Duration
see full guideline.

Oral switch
IV initially and completed orally.  See full guideline

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Background

Pathogenesis
Septic arthritis is usually the result of haematogenous seeding. It can also occur by direct spread from an adjacent focus of osteomyelitis where the metaphysis is intra-articular e.g. femoral neck/hip, distal femur/knee and distal fibula/ankle. Rarely does it result from open or penetrating injury (or surgery).

In haematogenous joint sepsis with the exception of skin rashes e.g. chickenpox a primary focus is seldom identified.

Reactive arthritides, rheumatological diseases including juvenile idiopathic arthritis and transient synovitis of the hip/irritable hip http://lthweb/sites/emibank/guidelines-folder/pages/copy_of_management-of-the-atraumatic-limping-child can confuse particularly in the early stages but these are generally milder illnesses compared to joint sepsis. They can be associated with raised CRP, neutrophilia and fevers, but in the presence of these findings it is usually appropriate to initially assume the possibility of septic arthritis, unless there are other features specific to an autoimmune disease. Consider a Consultant Paediatric Rheumatological opinion - details of on-call consultant through LGI switchboard.

Microbiology
The causative organism of joint infection varies with the age of the child and this difference in epidemiology influences the choice of empirical antimicrobial therapy.

The most common causes of septic arthritis in children in England and Wales during the early 1990s were: Staphylococcus aureus, Streptococcus pneumoniae, beta-haemolytic streptococci [mostly A and B] and Haemophilus influenzae, which caused 44% of cases in the under 10 year olds (Ryan et al., 1997).  While most of the pathogens have not changed in more recent studies (Peltola et al., 2009), two significant developments have occurred:

  1. Invasive H. influenzae infections have decreased markedly, following widespread introduction of introduction of the Hib vaccine.
  2. Kingella kingae has been identified as an important cause of osteoarticular infections in younger children including septic arthritis (Yagupsky et al., 1992)(Rasmont et al., 2008).  Most invasive Kingella infections have occurred in the 6 month to 3 year age range in a recent survey. 

The most common causes of septic arthritis in children >5 to 16 years are Staphylococcus aureus and streptococci (Yagupsky et al., 1992) but Gram negatives continue to cause a small proportion of cases.  Neisseria meningitidis, Haemophilus influenzae, Enterobacteriacaea [“coliforms”], and other streptococci are uncommon causes of septic arthritis in children (Yagupsky et al., 1992).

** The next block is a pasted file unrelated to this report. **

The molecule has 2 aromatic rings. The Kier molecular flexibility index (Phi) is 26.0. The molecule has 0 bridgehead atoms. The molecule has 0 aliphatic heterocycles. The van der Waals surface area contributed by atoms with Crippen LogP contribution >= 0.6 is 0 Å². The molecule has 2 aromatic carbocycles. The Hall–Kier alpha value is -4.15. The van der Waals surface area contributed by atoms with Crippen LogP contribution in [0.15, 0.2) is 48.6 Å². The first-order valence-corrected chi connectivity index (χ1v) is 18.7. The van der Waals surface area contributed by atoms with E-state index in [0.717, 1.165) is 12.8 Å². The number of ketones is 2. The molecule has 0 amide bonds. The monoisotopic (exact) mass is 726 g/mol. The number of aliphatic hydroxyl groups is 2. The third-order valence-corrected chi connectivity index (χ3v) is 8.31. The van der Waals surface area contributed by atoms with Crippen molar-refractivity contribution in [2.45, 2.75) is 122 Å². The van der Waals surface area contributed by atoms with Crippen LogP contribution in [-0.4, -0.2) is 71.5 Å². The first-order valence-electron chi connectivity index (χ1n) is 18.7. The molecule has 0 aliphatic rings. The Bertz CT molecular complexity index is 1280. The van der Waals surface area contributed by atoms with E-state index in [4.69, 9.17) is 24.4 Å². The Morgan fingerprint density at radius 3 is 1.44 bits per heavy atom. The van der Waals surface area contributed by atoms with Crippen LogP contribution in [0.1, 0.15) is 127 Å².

In some parts of the world community-acquired MRSA is more prevalent and a cause of septic arthritis in children (Yamagishi et al., 2009).

Culture negative septic arthritis

PCR on bone biopsy is required to make a diagnosis.  Tuberculosis should be considered in more insidious infections with epidemiological risk factors or typical radiological findings.

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Clinical Diagnosis

The typical history is of a previously well child who develops a febrile illness and malaise with localized pain in an extremity. In infants the history is necessarily sketchy but systemic features as above and “pseudo paralysis” of the affected limb draws the parents’ attention.  Older children will provide an account of increasing localized pain and demonstrate a limp if the leg is affected. It is important to ask about: penicillin [and other] allergies, Haemophilus influenzae vaccination status and information on previous MRSA carriage/infection because these will influence empirical therapy.  Any relevant history of recent trauma should be elicited.

Examination reveals swelling and periarticular tenderness to palpation especially in subcutaneous bones [e.g. around the knee and ankle]. The hip joint is more deeply located and palpation is usually unhelpful. A fever is usual [>90%] but not universal and especially in infants.  On occasion the child will present with septic shock reflecting delayed diagnosis or an unusually aggressive organism. These are medical and surgical emergencies.

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Investigation

1. Blood tests
Recommendation: Blood cultures should be sent prior to starting antimicrobials in all patients.
[Evidence level C ]
Blood cultures provide a microbiological diagnosis in up to 60% of cases.

Recommendation: Full blood count and CRP should be sent from all patients being treated with intravenous antimicrobials at baseline.
[Evidence level ]
CRP is more sensitive than ESR, increases and responds to treatment earlier.  NB CRP is occasionally normal, at least initially, and particularly in infants. Baseline white cell count [WCC] can be helpful, but, again, the WCC may be normal at least initially.

2. Joint aspiration
Hip aspiration with U/S guidance but without sedation/anaesthesia in radiology department. Recommendation: refer to protocol http://lthweb/sites/emibank/guidelines-folder/pages/copy_of_management-of-the-atraumatic-limping-child. This should be regarded as a procedure to exclude sepsis (fluid appearance and urgent microscopy) in the low risk case and allow early discharge. Currently this is seldom done in this hospital.
Awake aspiration has a place in older co-operative children where there is SIGNIFICANT doubt about the diagnosis. Refer to Summary section above.

Recommendation : Joint aspirate should be sent in a sterile container for Gram stain and cultures and inoculated directly in BACTEC™ Peds Plus™ blood culture bottle.